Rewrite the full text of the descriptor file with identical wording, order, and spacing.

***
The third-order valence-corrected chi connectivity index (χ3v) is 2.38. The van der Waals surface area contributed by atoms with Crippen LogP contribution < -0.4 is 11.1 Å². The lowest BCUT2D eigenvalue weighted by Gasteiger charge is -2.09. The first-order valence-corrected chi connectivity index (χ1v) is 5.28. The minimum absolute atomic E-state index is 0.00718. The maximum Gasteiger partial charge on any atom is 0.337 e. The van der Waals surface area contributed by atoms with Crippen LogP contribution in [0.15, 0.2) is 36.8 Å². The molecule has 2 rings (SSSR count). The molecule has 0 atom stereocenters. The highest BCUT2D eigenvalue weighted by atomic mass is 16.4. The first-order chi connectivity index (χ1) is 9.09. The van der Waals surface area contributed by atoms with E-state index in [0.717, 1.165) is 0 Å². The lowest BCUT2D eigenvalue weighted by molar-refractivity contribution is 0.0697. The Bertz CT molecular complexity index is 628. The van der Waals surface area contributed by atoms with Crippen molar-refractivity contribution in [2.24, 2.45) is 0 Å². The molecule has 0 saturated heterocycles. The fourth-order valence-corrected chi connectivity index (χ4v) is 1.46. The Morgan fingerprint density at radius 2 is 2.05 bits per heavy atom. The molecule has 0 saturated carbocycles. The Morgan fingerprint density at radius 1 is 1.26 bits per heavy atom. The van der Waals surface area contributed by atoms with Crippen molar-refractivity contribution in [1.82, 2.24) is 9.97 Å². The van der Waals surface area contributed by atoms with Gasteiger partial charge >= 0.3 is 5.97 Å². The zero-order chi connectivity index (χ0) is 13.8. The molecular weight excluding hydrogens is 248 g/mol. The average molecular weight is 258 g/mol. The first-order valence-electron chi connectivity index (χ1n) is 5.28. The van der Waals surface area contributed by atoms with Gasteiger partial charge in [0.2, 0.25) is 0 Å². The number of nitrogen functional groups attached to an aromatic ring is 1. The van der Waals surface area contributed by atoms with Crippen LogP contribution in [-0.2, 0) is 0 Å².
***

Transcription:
The third-order valence-corrected chi connectivity index (χ3v) is 2.38. The van der Waals surface area contributed by atoms with Crippen LogP contribution < -0.4 is 11.1 Å². The lowest BCUT2D eigenvalue weighted by Gasteiger charge is -2.09. The first-order valence-corrected chi connectivity index (χ1v) is 5.28. The minimum absolute atomic E-state index is 0.00718. The maximum Gasteiger partial charge on any atom is 0.337 e. The van der Waals surface area contributed by atoms with Crippen LogP contribution in [0.15, 0.2) is 36.8 Å². The molecule has 2 rings (SSSR count). The molecule has 0 atom stereocenters. The highest BCUT2D eigenvalue weighted by atomic mass is 16.4. The first-order chi connectivity index (χ1) is 9.09. The van der Waals surface area contributed by atoms with E-state index in [0.717, 1.165) is 0 Å². The lowest BCUT2D eigenvalue weighted by molar-refractivity contribution is 0.0697. The Bertz CT molecular complexity index is 628. The van der Waals surface area contributed by atoms with Crippen molar-refractivity contribution in [2.24, 2.45) is 0 Å². The molecule has 0 saturated heterocycles. The fourth-order valence-corrected chi connectivity index (χ4v) is 1.46. The Morgan fingerprint density at radius 2 is 2.05 bits per heavy atom. The molecule has 0 saturated carbocycles. The Morgan fingerprint density at radius 1 is 1.26 bits per heavy atom. The van der Waals surface area contributed by atoms with Crippen molar-refractivity contribution in [1.82, 2.24) is 9.97 Å². The van der Waals surface area contributed by atoms with Gasteiger partial charge >= 0.3 is 5.97 Å². The zero-order chi connectivity index (χ0) is 13.8. The molecular weight excluding hydrogens is 248 g/mol. The average molecular weight is 258 g/mol. The first-order valence-electron chi connectivity index (χ1n) is 5.28. The van der Waals surface area contributed by atoms with Gasteiger partial charge in [0.2, 0.25) is 0 Å². The number of nitrogen functional groups attached to an aromatic ring is 1. The van der Waals surface area contributed by atoms with Crippen LogP contribution in [-0.2, 0) is 0 Å².